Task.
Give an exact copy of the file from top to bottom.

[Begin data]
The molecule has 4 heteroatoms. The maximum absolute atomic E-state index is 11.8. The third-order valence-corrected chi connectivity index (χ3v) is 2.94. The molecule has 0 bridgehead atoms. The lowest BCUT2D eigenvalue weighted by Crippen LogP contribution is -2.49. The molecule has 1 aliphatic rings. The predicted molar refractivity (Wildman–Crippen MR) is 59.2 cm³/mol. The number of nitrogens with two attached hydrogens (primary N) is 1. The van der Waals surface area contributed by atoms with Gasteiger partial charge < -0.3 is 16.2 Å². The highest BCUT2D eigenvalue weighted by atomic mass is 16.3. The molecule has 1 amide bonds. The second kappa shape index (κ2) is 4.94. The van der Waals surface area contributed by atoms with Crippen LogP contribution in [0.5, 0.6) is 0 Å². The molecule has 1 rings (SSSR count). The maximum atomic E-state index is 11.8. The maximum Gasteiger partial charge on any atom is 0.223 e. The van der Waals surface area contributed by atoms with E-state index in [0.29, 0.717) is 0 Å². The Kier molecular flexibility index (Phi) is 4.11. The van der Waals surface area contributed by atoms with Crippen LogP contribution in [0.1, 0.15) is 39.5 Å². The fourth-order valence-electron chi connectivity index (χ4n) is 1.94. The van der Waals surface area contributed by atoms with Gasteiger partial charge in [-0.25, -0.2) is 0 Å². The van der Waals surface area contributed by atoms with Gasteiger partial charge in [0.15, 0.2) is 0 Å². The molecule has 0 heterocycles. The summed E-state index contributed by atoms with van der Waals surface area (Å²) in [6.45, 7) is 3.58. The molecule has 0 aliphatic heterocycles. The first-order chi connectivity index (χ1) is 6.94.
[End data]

The molecule has 4 heteroatoms. The maximum absolute atomic E-state index is 11.8. The third-order valence-corrected chi connectivity index (χ3v) is 2.94. The molecule has 0 bridgehead atoms. The lowest BCUT2D eigenvalue weighted by Crippen LogP contribution is -2.49. The molecule has 1 aliphatic rings. The predicted molar refractivity (Wildman–Crippen MR) is 59.2 cm³/mol. The number of nitrogens with two attached hydrogens (primary N) is 1. The van der Waals surface area contributed by atoms with Gasteiger partial charge < -0.3 is 16.2 Å². The highest BCUT2D eigenvalue weighted by atomic mass is 16.3. The molecule has 1 amide bonds. The second kappa shape index (κ2) is 4.94. The van der Waals surface area contributed by atoms with Crippen LogP contribution in [0.5, 0.6) is 0 Å². The molecule has 1 rings (SSSR count). The maximum atomic E-state index is 11.8. The maximum Gasteiger partial charge on any atom is 0.223 e. The van der Waals surface area contributed by atoms with E-state index in [0.29, 0.717) is 0 Å². The Kier molecular flexibility index (Phi) is 4.11. The van der Waals surface area contributed by atoms with Crippen LogP contribution in [0.1, 0.15) is 39.5 Å². The fourth-order valence-electron chi connectivity index (χ4n) is 1.94. The van der Waals surface area contributed by atoms with Gasteiger partial charge in [-0.25, -0.2) is 0 Å². The van der Waals surface area contributed by atoms with Gasteiger partial charge in [0.15, 0.2) is 0 Å². The molecule has 0 heterocycles. The summed E-state index contributed by atoms with van der Waals surface area (Å²) in [6.45, 7) is 3.58. The molecule has 0 aliphatic heterocycles. The first-order chi connectivity index (χ1) is 6.94.